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Canadian Prime Minister Justin Trudeau, left, introduces Chinese Premier Li Keqiang after speaking to a business luncheon on Sept. 23, 2016 in Montreal.Ryan Remiorz/The Canadian Press

Chinese Premier Li Keqiang ended his visit to Canada with a strong pitch for free trade and closer ties to Canada while skirting the most contentious human-rights and rule-of-law issues still standing in the way of a deep alliance.

Mr. Li's speech to a Montreal business crowd lauded dozens of bilateral agreements and business announcements that have accompanied his four-day visit to Canada – the first of its kind by a top Chinese official in six years. Deals were reached on canola and beef trade disputes, on the construction of a nuclear reactor by SNC-Lavalin and a new Montreal-Shanghai route for Air Canada, to name a few examples.

Mr. Li avoided more controversial issues that have dominated the week, such as unauthorized Chinese law-enforcement efforts on Canadian soil. Even as Mr. Li spoke, a state-owned broadcaster reported that Chinese officials on Thursday coaxed a fugitive to return home to face justice.

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He also avoided the contentious topic of an extradition treaty between Canada, which has no death penalty, and China, where thousands of executions take place each year for crimes ranging from fraud to murder.

Mr. Li did acknowledge that a big priority for his Canada trip – laying the groundwork for free trade – does face major hurdles. China has no free-trade agreement with any G7 country and only a small number of other developed countries. He said China has prosecuted a million cases of intellectual-property violations but still has work to do to reinforce the rule of law.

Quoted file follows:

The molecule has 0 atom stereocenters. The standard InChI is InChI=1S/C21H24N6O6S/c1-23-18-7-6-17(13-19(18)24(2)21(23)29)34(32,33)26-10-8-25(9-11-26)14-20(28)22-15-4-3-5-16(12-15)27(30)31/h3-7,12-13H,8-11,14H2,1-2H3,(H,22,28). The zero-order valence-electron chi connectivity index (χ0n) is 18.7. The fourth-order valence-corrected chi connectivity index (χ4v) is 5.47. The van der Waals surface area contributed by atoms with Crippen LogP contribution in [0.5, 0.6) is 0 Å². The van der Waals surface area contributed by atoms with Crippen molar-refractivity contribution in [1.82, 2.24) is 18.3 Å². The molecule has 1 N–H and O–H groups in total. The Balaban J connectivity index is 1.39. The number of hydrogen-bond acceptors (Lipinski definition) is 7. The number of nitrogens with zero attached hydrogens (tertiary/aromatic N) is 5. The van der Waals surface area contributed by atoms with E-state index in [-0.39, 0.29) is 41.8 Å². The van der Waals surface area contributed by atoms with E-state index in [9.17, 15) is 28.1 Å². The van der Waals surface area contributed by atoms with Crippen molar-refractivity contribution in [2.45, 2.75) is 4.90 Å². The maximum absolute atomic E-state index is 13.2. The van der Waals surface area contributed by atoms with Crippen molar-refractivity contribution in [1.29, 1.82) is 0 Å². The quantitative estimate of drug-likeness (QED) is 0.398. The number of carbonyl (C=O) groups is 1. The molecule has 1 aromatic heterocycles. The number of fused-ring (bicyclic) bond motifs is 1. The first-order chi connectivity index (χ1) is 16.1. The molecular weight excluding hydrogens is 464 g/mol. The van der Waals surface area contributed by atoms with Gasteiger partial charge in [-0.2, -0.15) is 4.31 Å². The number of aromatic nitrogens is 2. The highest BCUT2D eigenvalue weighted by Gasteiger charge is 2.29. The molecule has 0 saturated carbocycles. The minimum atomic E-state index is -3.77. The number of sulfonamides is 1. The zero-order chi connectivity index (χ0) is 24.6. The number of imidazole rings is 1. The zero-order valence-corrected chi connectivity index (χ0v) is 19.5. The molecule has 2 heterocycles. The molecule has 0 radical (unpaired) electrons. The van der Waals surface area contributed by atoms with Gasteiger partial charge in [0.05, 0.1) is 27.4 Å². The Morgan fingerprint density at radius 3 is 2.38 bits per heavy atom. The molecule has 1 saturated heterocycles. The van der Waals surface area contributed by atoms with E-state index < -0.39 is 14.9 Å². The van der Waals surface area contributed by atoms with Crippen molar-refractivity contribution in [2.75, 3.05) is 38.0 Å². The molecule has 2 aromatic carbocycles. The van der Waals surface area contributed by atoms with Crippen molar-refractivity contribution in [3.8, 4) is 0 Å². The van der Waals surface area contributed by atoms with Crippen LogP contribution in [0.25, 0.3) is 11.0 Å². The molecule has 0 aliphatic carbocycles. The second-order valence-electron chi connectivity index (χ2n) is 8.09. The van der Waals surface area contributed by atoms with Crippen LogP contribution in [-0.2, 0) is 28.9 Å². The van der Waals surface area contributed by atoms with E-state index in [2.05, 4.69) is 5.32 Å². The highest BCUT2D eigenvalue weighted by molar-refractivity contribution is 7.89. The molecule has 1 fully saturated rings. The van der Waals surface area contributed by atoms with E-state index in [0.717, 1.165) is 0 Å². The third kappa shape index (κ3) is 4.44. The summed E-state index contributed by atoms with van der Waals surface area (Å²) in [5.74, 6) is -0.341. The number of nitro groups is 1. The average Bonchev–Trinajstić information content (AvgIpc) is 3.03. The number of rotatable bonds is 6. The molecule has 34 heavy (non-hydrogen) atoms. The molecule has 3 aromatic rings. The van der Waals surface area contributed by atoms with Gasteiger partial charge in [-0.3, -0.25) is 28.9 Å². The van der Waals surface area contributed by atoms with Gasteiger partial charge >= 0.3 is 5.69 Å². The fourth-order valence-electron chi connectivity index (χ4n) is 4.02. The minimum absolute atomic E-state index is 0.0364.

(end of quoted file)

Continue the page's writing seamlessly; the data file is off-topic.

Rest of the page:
"When you negotiate a free-trade agreement between a developing country and a developed one, it puts greater pressure on the developing one," Mr. Li said. "We have to streamline administration and bring order to the market for a level playing field for all market players. We have to give business leaders a sound and stable expectation for just and equal treatment under rule of law."

In brief remarks, Prime Minister Justin Trudeau echoed Mr. Li's enthusiasm for closer ties. "Over the last decade, relations have been unfocused, inconsistent. My government is committed to changing that. We will bring stability and regularity back to the table," he said.

Jean Charest, a former Quebec premier and staunch free-trade advocate who attended the event, said he was taken aback by the pace of free-trade talks and Canada-China rapprochement. "I'm stunned by the quickness with which it is unfolding," he said.

Mr. Charest, who helped kick off free-trade talks that led to an agreement between Canada and the European Union, said China looks to the United States, where both candidates in the presidential campaign have spent time attacking the country, and sees an alternative in Canada.

"Whoever is elected in the United States, it's safe to say the relationship with China is going to be tougher," Mr. Charest said. "China sees Canada as a counterpoint to the United States, both in trade and the broader relationship."

Still, Mr. Charest cautioned that big obstacles stand in the way of deepening ties. "There are issues specific to Canada. Reciprocity. Rule of law. But China is unavoidable. The weight of that country in the world economy … Canada needs to structure that relationship."

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